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I have 2 threads (using boost thread library) and global vector on Windows (visual studio 2005). I've created threads - first is reading file (vector.push_back(value)) and increasing "read counter", another is processing data already loaded (second "pointer" remembers index in vector already processed). Processing is something like vector[i] = function(vector[i]);

When I start program, it ends up with an exception Unhandled exception at 0x0041350c in program.exe: 0xC0000005: Access violation writing location 0x00b82214. Read counter has value less then records count (still reading the file), vector.size() is "readCounter + 1", "processing pointer" +/- 2200 (much less then read counter - no problem in reading empty value)... values are different each run (sometimes, no exception is thrown and program finishes)...

when I remove processing line (vector[i] = function(vector[i]);) no problem occurs... so I guess, vector is not thread safe. Can you help me, how to prevent this problem?

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Making things thread-safe adds significant overhead that isn't required in the majority of cases. You should always assume that the standard library isn't thread-safe. –  Mark Ransom Jun 28 '11 at 21:32

3 Answers 3

The current version of the standard (C++03) isn't even thread-aware, so the fact that STL containers are thread-safe or not is completely up to the particular implementation.

In your case, you should refer to this page of MSDN, which states that

A single object is thread safe for reading from multiple threads. For example, given an object A, it is safe to read A from thread 1 and from thread 2 simultaneously.

If a single object is being written to by one thread, then all reads and writes to that object on the same or other threads must be protected. For example, given an object A, if thread 1 is writing to A, then thread 2 must be prevented from reading from or writing to A.

Thus, you must protect your read/writes with a mutex or some other synchronization primitive. You can find a multiplatform and C++-friendly implementation of them in Boost.Thread (which by the way is the library on which the threading support in C++0x is based).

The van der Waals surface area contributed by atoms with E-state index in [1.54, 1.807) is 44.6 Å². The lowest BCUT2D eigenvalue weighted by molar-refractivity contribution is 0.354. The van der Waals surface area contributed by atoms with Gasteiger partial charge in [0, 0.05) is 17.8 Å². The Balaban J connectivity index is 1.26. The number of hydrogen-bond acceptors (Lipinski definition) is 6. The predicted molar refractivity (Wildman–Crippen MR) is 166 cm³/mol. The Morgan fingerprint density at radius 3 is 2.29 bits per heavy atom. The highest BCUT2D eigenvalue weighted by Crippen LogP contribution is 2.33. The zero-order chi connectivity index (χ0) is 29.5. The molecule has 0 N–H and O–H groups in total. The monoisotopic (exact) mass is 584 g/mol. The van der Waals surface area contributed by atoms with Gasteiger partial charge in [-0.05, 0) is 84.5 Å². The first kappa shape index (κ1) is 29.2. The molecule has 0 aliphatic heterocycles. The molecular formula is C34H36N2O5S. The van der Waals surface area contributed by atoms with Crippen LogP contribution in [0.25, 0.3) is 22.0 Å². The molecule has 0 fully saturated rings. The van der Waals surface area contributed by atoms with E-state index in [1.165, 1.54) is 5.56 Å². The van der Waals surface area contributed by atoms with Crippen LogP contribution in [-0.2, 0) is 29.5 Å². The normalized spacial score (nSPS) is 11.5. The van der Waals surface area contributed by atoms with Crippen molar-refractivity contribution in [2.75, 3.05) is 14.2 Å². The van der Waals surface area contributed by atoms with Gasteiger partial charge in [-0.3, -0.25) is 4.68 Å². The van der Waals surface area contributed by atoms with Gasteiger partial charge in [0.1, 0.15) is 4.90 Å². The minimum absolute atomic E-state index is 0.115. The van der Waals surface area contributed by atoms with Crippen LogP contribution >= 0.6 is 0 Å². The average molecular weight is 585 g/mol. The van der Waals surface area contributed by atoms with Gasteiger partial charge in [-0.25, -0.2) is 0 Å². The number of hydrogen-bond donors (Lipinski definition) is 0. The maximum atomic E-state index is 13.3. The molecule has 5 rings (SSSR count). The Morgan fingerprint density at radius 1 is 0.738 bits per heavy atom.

By the way, if you ever had to use a previous version of VC++ (e.g. 2003), remember that in those versions there is both a multithread and a singlethread version of the standard library available. You should never use the singlethread version of the CRT if you use threads and CRT facilities in your application, always check in the project settings to see if the correct version is selected.

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so I guess, vector is not thread safe.

Of course std::vector is not thread-safe (none of standard containers are guaranteed to be thread safe - but all their methods are guaranteed to be reentrant by every sane implementation). You have to use synchronization mechanisms (mutexes, etc.).

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Vector is a growable data structure. Of course you cannot allocate arbitrary large memory so the implementation is allocating a fixed size memory (which you can set at construction time). As you push_back elements into your vector it fills this space. When it reaches the end of the pre-allocated space it has to allocate a bigger chunk (usually double of the original size) and copy all the data in it. It also has to update the memory location where the chunk begins and free the old allocated space.

In the meantime you are trying to write some value to a memory address that doesn't belong to you anymore...

If you know how large it will grow you can pre-allocate all the memory it needs. This has the additional benefit that it doesn't have to copy it again and again as it doubles its size.

See: vector::vector, vector::capacity, vector::reserve

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Even if the vector is not growing, it contains internal state that is not guaranteed to be thread-safe as it is updated. The chances of a bad outcome are reduced but not eliminated. –  Mark Ransom Jun 28 '11 at 21:57
    
Not guaranteed, but usually works fine, guess depends on the actual implementation (as the standard doesn't say anything about this)... it has to update the vector's size, but that is stored in a machine word so the update should be atomic. –  Karoly Horvath Jun 28 '11 at 22:02
    
Updating the size might be atomic, but you can still get into trouble. For example suppose the size is updated before the new element is inserted? I prefer not to rely on implementation details when the implementation could change with the next compiler version. –  Mark Ransom Jun 28 '11 at 22:15
    
In this example only one thread does inserting, so that will never happen. Its up to you to decide whether it's risky or not, I trust the STL library to be well optimized so there is usually nothing crazy going on in the background.. it does what you would expect. –  Karoly Horvath Jun 28 '11 at 22:23
    
Even if the source looks like it does the right thing, the optimizer still might rearrange things to create a small timing window. If there's one thing I hate, it's something that works as expected 99.99999% of the time... then crashes. –  Mark Ransom Jun 28 '11 at 22:28

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